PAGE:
discussed in the post-trial motions. The court reviews the
relevant testimony of each.
Dr. Carl Brodkin
Brodkin is a physician in occupational and environmental
medicine and specifically studies factors in the workplace
that may cause exposure-related illnesses. (Id. at
210:15-21, 216:16-17.) He explained that asbestos is a
naturally-occurring mineral that breaks off into fibers,
which can be inhaled and become lodged in the lower
respiratory tract. (Id. at 224:9-10, 225:2-3,
225:17-20.) Although the body has natural defenses against
inhaled fibers, exposure to a high enough concentration can
overcome these defenses. (Id. at 226:2-227:3.)
Because asbestos fibers are difficult to break down, they
remain in the lungs and cause scarring, which in turn leads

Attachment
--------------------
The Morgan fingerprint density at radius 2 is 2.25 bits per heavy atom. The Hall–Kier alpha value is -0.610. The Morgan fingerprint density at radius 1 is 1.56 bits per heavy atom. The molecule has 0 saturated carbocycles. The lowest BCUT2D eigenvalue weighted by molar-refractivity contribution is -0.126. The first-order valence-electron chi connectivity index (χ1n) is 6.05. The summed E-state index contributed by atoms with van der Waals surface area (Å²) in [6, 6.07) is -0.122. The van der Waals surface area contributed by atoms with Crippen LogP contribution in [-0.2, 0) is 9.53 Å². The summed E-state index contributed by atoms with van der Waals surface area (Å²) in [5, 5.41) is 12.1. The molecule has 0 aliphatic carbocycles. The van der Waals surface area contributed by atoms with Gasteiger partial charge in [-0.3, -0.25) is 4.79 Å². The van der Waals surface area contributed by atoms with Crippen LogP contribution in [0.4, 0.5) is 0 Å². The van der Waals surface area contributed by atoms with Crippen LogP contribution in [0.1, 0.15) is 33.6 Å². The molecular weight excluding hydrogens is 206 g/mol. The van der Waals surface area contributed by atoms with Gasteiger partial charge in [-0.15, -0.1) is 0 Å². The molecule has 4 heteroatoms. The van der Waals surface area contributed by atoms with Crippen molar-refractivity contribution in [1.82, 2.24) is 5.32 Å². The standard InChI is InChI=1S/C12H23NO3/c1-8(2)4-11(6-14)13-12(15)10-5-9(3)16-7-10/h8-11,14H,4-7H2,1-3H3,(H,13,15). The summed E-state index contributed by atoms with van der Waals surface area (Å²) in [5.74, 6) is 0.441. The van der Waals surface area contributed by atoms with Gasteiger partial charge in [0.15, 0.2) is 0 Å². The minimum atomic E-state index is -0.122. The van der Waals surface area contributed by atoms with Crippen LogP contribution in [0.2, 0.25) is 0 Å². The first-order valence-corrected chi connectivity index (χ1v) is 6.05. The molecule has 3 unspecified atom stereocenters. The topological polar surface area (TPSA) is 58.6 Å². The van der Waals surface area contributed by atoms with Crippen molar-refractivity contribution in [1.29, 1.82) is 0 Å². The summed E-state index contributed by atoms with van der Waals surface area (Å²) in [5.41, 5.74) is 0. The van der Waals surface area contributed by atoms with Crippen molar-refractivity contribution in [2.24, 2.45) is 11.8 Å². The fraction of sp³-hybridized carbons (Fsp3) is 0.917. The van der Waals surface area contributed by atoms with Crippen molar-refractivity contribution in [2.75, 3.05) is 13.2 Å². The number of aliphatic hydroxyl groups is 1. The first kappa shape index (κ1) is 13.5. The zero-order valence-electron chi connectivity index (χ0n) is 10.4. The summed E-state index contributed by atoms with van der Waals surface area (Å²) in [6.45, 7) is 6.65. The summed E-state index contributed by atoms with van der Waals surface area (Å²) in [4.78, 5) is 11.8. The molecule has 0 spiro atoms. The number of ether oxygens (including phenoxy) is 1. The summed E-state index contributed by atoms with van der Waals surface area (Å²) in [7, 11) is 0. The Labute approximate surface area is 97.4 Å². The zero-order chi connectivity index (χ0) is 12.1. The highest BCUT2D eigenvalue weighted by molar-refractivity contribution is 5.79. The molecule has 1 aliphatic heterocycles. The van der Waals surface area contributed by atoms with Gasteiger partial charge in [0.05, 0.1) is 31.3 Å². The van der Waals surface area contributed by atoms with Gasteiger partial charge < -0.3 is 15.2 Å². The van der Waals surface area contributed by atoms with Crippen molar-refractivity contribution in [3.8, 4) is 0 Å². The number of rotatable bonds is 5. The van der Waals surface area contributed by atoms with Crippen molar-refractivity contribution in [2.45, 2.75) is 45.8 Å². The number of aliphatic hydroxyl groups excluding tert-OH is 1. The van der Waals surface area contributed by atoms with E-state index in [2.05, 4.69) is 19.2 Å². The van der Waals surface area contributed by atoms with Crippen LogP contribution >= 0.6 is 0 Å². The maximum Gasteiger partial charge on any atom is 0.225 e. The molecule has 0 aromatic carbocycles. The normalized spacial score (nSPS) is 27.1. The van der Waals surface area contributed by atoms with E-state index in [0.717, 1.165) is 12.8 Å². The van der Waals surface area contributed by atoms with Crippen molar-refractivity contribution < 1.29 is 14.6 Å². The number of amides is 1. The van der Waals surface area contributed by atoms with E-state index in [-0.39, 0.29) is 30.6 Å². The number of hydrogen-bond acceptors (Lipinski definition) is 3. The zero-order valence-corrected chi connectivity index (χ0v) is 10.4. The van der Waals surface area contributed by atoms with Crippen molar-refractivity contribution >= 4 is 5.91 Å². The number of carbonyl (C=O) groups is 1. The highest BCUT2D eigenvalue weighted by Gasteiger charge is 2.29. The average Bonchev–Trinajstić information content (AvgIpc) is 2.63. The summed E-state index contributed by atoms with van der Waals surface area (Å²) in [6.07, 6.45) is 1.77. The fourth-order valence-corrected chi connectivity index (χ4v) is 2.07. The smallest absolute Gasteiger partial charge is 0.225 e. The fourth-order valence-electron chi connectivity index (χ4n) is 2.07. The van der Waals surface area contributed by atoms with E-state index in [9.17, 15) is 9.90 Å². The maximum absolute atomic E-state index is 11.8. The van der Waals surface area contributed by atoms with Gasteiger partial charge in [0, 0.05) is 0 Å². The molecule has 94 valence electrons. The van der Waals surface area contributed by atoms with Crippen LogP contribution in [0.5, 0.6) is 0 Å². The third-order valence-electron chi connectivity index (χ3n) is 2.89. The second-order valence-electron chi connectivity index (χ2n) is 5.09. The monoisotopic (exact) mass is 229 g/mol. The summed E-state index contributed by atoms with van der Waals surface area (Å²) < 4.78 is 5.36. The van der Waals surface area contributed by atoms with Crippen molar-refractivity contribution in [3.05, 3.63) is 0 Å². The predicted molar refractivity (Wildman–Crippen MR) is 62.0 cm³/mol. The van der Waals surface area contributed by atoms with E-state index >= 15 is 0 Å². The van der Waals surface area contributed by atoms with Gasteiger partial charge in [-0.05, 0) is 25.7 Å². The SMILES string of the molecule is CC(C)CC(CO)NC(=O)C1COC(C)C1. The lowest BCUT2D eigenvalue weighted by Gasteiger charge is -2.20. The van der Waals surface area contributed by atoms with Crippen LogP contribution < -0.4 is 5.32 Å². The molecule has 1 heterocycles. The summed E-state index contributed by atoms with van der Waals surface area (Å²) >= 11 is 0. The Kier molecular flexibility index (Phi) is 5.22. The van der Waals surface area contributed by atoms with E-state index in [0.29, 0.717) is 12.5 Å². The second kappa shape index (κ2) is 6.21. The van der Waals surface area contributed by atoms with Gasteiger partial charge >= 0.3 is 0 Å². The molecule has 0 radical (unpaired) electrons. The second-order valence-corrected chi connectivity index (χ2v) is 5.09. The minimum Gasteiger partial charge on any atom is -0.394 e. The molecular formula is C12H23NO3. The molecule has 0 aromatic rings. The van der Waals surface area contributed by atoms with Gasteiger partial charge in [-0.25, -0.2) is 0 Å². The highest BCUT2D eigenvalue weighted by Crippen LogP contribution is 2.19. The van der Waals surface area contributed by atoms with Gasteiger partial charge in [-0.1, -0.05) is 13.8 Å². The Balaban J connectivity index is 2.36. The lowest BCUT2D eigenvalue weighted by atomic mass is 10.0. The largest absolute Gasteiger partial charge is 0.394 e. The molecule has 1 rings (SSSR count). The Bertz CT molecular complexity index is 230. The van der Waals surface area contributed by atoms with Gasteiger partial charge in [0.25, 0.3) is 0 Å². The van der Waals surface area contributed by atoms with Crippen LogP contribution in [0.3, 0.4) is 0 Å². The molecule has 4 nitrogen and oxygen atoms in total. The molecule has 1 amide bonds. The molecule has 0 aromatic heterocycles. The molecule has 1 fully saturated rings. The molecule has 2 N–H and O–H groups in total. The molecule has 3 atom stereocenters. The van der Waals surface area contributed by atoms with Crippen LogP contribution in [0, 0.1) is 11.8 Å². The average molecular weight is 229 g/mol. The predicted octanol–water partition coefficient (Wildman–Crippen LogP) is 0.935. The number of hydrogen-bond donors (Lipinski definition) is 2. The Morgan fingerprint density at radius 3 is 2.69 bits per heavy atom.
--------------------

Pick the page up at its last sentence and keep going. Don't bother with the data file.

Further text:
to respiratory problems, known as asbestosis. (Id.
Brodkin also explained that asbestos can lead to cancer.
(Id. at 23 0:11 -15.) Asbestos fibers cause
mutations in a person's DNA by disrupting normal cell
division, such that the chromosomes do not divide evenly.
(Id. at 230:16-231:1.) Moreover, the fibers promote
the development of tumors because the body's immune
system reacts to the presence of fibers in the cells and
attempts to fight those foreign bodies, causing further
damage to the cells. (Id. at 231:2-8.) The cells
eventually become so abnormal that they lose control,
continuing to divide when they should not. (Id. at
231:9-13.) This uncontrolled cell growth eventually results
in cancer and the growth of tumor masses. (Id. at
231:13-16, 231:24-232:2.) When this uncontrolled cell growth
occurs in the pleura-the thin lining of the lung-the
resulting cancer is called mesothelioma. (Id. at
Brodkin recognized that the presence of asbestos in a
material alone is not sufficient to cause mesothelioma.
(See Id. at 240:24-25.) Instead, there must be what
Dr. Brodkin calls "an identified exposure": some
activity that disrupts the material and "generate[s]
airborne fibers of significant concentration, that overcome